$/kgBD produced

2.42

1.36

Conclusions

In this work, the optimization of the aeration conditions relative to a process of BD bioproduction was applied to a non-pathogenic microorganism, Bacillus licheniformis. The optimal OTR range, equal to 7–15 mmol/L/h, led to a BD yield equal to 0.44 g/g and productivity of 0.91 g/L/h, using a standard laboratory medium based on glucose, beef extract and peptone. Under the same conditions, the optimal specific O2 uptake rate \(q_{{{\text{O}}_{2} }}\)—a useful scale-up parameter for microaerobic fermentations—varied in the 1.4–7.9 mmolO2/gCDW/h range, whereas the respiratory quotient RQ—a suitable control parameter—ranged from 1.8 to 2.5. The replacement of the standard medium with a cheap medium based on molasses and chicken meat and bone meal led to a 50% decrease in both BD yield and productivity. A preliminary economic analysis indicated that, taking into account the observed decrease in performances, the use of the agricultural byproduct-based medium can potentially decrease of about 45% the process costs affected by the change in fermentation medium (medium preparation and bioreactor investment cost). Further research is needed to increase the yield and productivity of BD on byproduct-based raw materials.

Abbreviations

AA: 

acetic acid

AC: 

acetoin

BD: 

2,3-Butanediol

BP: 

byproducts

CCCD: 

Central Composite Circumscribed Design

CDW: 

cell dry weight

C G

oxygen concentrations in the gas phase

\(C_{G}^{IN}\)

oxygen concentrations in the entering gas phase

\(C_{G}^{OUT}\)

oxygen concentrations in the exiting gas phase

C L

oxygen concentrations in the liquid phase

CMBM: 

chicken meat and bone meal

DoE:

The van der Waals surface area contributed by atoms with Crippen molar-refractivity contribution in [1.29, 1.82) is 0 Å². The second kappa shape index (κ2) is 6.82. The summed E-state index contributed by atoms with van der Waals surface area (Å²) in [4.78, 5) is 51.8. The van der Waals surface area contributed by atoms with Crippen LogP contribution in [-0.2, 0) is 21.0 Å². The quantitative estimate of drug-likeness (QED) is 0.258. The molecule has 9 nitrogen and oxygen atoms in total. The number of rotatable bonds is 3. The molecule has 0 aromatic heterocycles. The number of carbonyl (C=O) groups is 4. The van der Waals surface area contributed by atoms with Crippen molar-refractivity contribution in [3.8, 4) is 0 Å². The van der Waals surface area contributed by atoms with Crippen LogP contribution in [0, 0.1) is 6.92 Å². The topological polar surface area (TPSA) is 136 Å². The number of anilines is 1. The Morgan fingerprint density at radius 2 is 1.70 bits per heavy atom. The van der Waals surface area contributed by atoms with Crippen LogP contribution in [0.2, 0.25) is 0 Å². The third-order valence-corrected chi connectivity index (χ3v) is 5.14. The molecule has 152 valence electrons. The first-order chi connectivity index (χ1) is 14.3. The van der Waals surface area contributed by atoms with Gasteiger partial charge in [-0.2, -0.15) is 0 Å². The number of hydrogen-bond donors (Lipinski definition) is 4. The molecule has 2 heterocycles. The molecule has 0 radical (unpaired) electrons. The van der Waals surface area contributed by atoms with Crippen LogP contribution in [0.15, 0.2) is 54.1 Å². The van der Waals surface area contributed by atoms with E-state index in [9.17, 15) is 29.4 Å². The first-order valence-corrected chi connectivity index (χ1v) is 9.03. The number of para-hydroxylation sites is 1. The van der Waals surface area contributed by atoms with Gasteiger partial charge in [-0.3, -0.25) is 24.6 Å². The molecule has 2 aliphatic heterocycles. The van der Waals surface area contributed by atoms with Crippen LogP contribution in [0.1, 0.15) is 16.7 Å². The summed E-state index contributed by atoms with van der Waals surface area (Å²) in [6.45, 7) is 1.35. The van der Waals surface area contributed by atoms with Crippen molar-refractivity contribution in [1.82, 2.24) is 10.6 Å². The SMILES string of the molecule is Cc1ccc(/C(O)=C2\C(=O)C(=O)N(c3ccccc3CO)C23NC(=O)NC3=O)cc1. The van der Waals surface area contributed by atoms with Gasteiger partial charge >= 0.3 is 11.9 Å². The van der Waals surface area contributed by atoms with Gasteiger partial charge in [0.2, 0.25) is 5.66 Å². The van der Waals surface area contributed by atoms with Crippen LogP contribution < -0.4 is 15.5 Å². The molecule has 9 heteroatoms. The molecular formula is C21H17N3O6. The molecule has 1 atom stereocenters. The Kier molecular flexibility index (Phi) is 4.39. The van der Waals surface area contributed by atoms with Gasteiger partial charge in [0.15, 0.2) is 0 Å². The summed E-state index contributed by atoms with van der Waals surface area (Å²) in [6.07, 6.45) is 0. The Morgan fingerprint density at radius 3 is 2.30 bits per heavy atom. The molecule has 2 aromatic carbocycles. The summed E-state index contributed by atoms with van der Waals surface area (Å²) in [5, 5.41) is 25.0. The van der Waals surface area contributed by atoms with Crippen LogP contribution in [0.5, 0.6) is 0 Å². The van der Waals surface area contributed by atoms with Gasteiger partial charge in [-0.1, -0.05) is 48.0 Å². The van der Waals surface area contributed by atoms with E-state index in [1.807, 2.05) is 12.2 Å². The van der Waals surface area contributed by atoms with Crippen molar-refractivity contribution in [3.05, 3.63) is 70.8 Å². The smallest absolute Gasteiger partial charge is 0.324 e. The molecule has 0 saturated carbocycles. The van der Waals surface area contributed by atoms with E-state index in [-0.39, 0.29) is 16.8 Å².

design of experiments

EtOH: 

ethanol

GLY: 

glycerine

k L a

volumetric mass transfer coefficient

\(m_{{{\text{O}}_{2} }}\)

gas/liquid partition coefficient for oxygen

N: 

impeller rotational speed

NAD+

nicotinamide adenine dinucleotide

NADH/NAD+

nicotinamide adenine dinucleotide ratio

OD: 

optical density

OTR: 

volumetric oxygen transfer rate

OUR: 

volumetric oxygen uptake rate

P BD

average BD productivity

Q G

gas flow rate

\(Q_{\text{G}}^{\text{IN}}\)

entering gas volumetric flow rate

\(Q_{\text{G}}^{\text{OUT}}\)

exiting gas volumetric flow rate

\(q_{{{\text{O}}_{2} }}\)

oxygen-specific uptake rate

r BD

maximum BD production rate

r GL

glucose consumption rate

RQ: 

respiratory quotient, defined as the molar ratio of carbon dioxide production rate to O2 uptake rate

RSM: 

response surface methodology

SM: 

standard medium

V G

volume of gas

V L

volume of liquid

Y AC

acetoin yield

Y BD

BD yield

Y GLY

glycerol yield

Declarations

Authors' contributions

SR conducted the experimental work and wrote the first version of the manuscript. GZ, FF and DP conceived the work and designed the experiments. DP and DF performed the data elaboration and wrote the final version of the manuscript. All authors read and approved the final manuscript.

Acknowledgements

Not applicable.

Competing interests

The authors declare that they have no competing interests.

Availability of data and materials

The datasets used and/or analyzed during the current study are available from the corresponding author on reasonable request.

Consent for publication

Not applicable.

Ethics approval and consent to participate

Not applicable.

Funding

This work was financially supported by the project “ALBE—Sustainable technologies for the production of innovative elastomeric materials” in the framework of the Italian Technological Cluster “Sustainable Processes and Resources for Innovation and National Growth (SPRING)”, contract CTN01_00063_46446_ALBE (recipient prof. Fabio Fava).